Falling Down Stairs
Type: Tradition/Practical Joke
The following is a transcript of our interview, during which my informant described an unofficial tradition in his school:
“This guy named… I forgot his name but his legacy lives on. When I was in 8th grade he was a Junior, when this thing called may fate this big thing our school does when each Class makes a skit for fun, it’s a big assembly we go to its like 4 hours long. In the middle of it there is a ball and there is a dance with princes and princesses and there is a ball dance where all the people voted dance with their date, and they’ve been doing it since the friggin 20’s and its all slow and quiet and the lights are off, and this guy goes down bleachers stairs and on his way down he each so much spectacular shit and it was hilarious, and if you didn’t see it you heard it because it was hilarious, and you knew it was too perfect that it had to be planned, so he got up and acted dazed and ran out . the vice principle walked out to see if hew as okay. Same year, the kid does the same thing again, the VP is pissed. Year after that, he’s graduated so my friend named Aaron took up the torch of falling down the stairs in a spectacular fashion during the ball. This time the vice principle,was pretty damn mad so he sprinted out after aaron.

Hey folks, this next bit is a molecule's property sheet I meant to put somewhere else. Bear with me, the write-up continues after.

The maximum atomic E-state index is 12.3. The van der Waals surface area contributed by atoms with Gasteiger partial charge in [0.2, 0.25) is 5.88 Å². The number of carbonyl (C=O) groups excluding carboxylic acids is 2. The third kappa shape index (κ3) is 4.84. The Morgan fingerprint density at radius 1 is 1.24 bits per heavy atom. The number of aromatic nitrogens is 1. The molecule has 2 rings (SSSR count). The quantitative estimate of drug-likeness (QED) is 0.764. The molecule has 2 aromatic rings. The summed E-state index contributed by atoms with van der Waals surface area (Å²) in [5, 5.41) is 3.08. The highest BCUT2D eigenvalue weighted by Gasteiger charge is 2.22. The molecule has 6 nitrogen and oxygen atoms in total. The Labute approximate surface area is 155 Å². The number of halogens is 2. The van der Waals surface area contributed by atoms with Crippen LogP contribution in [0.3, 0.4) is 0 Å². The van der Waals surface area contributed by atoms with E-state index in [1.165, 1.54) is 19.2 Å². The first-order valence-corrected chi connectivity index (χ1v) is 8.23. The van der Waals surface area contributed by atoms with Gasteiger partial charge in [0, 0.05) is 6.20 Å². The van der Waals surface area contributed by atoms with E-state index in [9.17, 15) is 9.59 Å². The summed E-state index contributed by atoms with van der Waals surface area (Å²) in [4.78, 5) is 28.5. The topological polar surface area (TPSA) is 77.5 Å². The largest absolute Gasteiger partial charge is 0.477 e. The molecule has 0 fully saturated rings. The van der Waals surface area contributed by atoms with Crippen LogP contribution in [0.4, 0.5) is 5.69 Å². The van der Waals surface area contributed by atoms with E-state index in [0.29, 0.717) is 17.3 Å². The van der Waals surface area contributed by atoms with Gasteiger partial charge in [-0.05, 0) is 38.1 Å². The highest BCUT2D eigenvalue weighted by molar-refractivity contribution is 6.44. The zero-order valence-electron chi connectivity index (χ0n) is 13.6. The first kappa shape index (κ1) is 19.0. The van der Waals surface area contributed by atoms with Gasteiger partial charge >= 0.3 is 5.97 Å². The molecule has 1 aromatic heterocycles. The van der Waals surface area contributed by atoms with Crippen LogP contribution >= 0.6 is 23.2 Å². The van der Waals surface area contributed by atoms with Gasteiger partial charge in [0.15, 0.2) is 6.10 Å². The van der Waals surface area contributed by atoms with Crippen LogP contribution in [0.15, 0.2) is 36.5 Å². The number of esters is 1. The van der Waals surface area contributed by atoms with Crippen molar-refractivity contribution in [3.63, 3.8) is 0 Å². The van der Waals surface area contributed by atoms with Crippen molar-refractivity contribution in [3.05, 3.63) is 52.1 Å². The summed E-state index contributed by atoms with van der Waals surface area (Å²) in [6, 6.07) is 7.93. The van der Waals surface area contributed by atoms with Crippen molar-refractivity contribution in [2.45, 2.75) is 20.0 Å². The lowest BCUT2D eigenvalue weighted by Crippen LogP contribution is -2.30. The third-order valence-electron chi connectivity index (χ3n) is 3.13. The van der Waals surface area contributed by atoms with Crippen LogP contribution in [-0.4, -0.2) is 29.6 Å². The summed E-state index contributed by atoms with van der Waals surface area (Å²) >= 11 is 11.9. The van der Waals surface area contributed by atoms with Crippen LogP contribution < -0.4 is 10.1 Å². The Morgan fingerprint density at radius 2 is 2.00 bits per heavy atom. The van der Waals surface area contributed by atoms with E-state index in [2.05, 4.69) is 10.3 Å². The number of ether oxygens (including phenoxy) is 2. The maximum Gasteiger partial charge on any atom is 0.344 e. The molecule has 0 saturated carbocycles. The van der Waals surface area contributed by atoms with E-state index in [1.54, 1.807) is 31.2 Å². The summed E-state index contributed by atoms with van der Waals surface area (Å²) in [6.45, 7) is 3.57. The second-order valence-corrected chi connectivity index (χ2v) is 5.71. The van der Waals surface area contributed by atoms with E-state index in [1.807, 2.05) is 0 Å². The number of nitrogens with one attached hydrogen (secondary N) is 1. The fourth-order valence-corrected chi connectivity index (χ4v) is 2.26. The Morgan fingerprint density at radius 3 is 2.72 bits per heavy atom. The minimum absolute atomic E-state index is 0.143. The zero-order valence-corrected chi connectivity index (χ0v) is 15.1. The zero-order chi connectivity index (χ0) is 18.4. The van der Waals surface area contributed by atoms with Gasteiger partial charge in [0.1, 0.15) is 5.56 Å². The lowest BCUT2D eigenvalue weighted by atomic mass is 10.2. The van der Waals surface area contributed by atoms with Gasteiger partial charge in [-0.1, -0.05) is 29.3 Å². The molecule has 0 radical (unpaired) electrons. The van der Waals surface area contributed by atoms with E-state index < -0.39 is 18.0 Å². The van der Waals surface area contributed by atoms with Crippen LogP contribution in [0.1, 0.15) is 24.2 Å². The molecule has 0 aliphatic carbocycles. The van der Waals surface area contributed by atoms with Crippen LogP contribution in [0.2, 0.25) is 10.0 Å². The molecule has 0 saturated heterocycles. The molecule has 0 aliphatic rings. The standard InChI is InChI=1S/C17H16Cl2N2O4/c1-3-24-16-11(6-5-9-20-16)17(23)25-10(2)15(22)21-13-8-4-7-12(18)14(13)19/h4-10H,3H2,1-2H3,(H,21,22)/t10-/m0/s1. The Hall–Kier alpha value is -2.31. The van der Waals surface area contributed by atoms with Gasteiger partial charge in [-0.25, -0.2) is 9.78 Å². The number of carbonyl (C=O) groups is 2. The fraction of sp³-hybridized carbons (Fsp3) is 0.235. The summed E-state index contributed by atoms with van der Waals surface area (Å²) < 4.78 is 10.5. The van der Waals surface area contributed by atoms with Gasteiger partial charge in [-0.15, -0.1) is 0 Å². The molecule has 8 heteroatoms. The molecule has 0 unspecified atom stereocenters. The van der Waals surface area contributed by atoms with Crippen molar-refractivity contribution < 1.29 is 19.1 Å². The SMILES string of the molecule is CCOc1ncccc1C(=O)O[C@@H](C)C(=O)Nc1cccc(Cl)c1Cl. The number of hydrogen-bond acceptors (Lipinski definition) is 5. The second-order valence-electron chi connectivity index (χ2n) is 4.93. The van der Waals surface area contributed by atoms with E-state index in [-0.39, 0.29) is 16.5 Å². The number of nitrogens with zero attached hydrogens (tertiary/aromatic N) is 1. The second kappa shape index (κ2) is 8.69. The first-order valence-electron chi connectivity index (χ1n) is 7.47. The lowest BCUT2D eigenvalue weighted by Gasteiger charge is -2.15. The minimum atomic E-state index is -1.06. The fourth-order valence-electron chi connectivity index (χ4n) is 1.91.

We didn’t think it was going to happen in Senior year, and at the end of the dance, lo’ and behold, two people opposite sides of the gym at the same time fall like halfway down the stairs, it was incredible like a stunt team somersaulting down the stairs, the look on the VP’s face looked like he was going to have a goddamn stroke. That happened my Senior year and I assume it continued.
My informant said he looked forward to this every year; he claimed, “it was the funniest thing I remember happening.” He explained he liked seeing the Vice Principal so mad because he was a very strict member of the administration.
The rebelliousness of this event is crucial: by falling down clumsily in a setting predicated on grace, the prankster destroys the ambiance of the school’s traditional ball, willingly disregarding the authority that disempowers students—the administrative body. Thus, the prank is an act of empowerment, a way for the students to make the moment “theirs.”